That is a very good idea that other vendors already had many years ago (I've seen similar solutions from HP in 2006 already) and to which Dell is just too late in the game.

As you say the specs are the same as of a 2010 desktop workstation. For the same or probably even less money one could get a HP z820 workstation with rackmount kit (because unlike Dell HP made their workstations rackable since forever), which gives XEON E5, up to 512GB of RAM and a similar GPU setup.

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Stop

Re: This is a very good idea hampered by stupid design decisions.

You are missing the point - this one comes with preinstalled HDX 3D Pro and full support and you can get little client boxes for few hundred bucks. It's not about being exceptional at all, it's just having a custom bundle for X remote 3D users for the price of X high-end workstations so you don't have to cook your own Citrix setup etc. However these stupid limitations really limit the market appeal, I think.

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FAIL

Retro geek

Not even close.

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Anonymous Coward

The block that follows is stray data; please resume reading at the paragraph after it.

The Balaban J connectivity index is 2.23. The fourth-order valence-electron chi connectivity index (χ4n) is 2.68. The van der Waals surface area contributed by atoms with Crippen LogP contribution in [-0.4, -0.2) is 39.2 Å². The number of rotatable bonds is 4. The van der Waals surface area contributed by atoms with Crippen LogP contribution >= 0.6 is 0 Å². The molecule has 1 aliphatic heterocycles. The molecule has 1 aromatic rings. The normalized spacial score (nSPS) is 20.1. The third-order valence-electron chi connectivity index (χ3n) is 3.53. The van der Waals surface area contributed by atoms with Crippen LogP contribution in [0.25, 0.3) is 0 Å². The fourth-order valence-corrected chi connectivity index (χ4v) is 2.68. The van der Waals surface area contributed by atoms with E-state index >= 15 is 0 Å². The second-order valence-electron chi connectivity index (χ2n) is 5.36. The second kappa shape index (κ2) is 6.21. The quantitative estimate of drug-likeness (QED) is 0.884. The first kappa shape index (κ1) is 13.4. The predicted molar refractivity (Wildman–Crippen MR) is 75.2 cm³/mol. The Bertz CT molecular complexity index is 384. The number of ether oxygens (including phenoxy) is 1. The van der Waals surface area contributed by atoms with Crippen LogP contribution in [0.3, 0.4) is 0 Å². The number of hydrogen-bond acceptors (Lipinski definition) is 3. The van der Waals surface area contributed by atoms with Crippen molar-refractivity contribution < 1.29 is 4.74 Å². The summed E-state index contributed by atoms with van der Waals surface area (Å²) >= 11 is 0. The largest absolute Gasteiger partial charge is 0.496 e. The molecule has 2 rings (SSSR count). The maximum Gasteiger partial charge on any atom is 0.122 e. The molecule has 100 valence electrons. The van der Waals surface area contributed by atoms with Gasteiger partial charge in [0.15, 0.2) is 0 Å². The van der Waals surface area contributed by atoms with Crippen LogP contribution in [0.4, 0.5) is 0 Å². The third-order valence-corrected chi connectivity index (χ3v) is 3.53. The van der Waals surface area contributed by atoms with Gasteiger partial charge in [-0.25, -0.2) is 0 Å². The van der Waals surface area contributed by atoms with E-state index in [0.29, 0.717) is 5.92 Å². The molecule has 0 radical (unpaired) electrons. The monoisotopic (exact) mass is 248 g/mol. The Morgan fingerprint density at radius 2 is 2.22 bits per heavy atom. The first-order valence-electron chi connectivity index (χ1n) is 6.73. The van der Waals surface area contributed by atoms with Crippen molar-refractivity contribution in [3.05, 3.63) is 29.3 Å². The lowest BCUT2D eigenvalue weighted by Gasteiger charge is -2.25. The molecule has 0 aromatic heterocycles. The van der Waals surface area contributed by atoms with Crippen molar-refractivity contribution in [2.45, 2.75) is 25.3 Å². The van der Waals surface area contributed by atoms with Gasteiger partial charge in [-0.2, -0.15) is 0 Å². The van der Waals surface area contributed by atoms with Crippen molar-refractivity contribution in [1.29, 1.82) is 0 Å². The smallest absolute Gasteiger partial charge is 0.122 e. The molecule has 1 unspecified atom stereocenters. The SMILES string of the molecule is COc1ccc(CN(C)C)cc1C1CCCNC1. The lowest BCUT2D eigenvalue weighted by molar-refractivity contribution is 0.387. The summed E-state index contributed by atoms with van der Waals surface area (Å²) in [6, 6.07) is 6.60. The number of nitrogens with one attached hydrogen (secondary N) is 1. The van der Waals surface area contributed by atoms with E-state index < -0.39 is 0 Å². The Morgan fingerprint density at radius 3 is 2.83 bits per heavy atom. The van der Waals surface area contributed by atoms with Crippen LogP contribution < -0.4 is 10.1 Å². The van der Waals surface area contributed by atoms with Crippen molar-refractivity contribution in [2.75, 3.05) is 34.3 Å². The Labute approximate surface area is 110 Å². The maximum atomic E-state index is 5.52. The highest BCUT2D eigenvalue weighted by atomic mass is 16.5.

Gteat but

Great kit, but in some ways I do wonder whether you'd be better chucking in cheapass whiteboxes (read supermicro rack workstations) and using HA software to take care of things if individual hardware goes wobbly. Certainly possible on XenDesktop / RemoteFX CAD workstations . This kind of kit makes VDI projects pricey. also Dell need to offer 2008 server as an official OS for this kit in VDI-land.

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Linux

A workstation goes under the desk

Like the HP Z820, which sports PCIe 3.0, up to 512 GB RAM, dual 8-core 3.10GHz E5-2687W CPUs, and GPUs a gogo.

Bring your Linux install CD. Windows 7 doesn't go past 192GB RAM. Linux goes ALL the way.